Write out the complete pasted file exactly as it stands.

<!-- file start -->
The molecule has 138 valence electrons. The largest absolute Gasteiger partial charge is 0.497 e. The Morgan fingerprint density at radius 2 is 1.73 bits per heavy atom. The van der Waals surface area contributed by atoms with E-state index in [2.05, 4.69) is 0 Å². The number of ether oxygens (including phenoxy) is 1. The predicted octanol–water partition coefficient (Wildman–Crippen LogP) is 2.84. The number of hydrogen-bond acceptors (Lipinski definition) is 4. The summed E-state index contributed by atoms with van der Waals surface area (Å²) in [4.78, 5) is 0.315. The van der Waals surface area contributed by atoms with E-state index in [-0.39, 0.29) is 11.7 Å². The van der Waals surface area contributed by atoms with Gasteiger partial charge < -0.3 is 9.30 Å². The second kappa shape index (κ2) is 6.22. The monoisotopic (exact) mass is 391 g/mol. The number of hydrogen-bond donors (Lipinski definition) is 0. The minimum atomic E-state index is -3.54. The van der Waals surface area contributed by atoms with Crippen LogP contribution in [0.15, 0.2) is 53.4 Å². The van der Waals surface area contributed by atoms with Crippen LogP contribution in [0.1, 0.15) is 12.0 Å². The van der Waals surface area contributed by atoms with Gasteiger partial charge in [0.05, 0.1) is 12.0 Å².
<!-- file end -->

The molecule has 138 valence electrons. The largest absolute Gasteiger partial charge is 0.497 e. The Morgan fingerprint density at radius 2 is 1.73 bits per heavy atom. The van der Waals surface area contributed by atoms with E-state index in [2.05, 4.69) is 0 Å². The number of ether oxygens (including phenoxy) is 1. The predicted octanol–water partition coefficient (Wildman–Crippen LogP) is 2.84. The number of hydrogen-bond acceptors (Lipinski definition) is 4. The summed E-state index contributed by atoms with van der Waals surface area (Å²) in [4.78, 5) is 0.315. The van der Waals surface area contributed by atoms with E-state index in [-0.39, 0.29) is 11.7 Å². The van der Waals surface area contributed by atoms with Gasteiger partial charge < -0.3 is 9.30 Å². The second kappa shape index (κ2) is 6.22. The monoisotopic (exact) mass is 391 g/mol. The number of hydrogen-bond donors (Lipinski definition) is 0. The minimum atomic E-state index is -3.54. The van der Waals surface area contributed by atoms with Crippen LogP contribution in [0.15, 0.2) is 53.4 Å². The van der Waals surface area contributed by atoms with Crippen LogP contribution in [0.1, 0.15) is 12.0 Å². The van der Waals surface area contributed by atoms with Gasteiger partial charge in [0.05, 0.1) is 12.0 Å².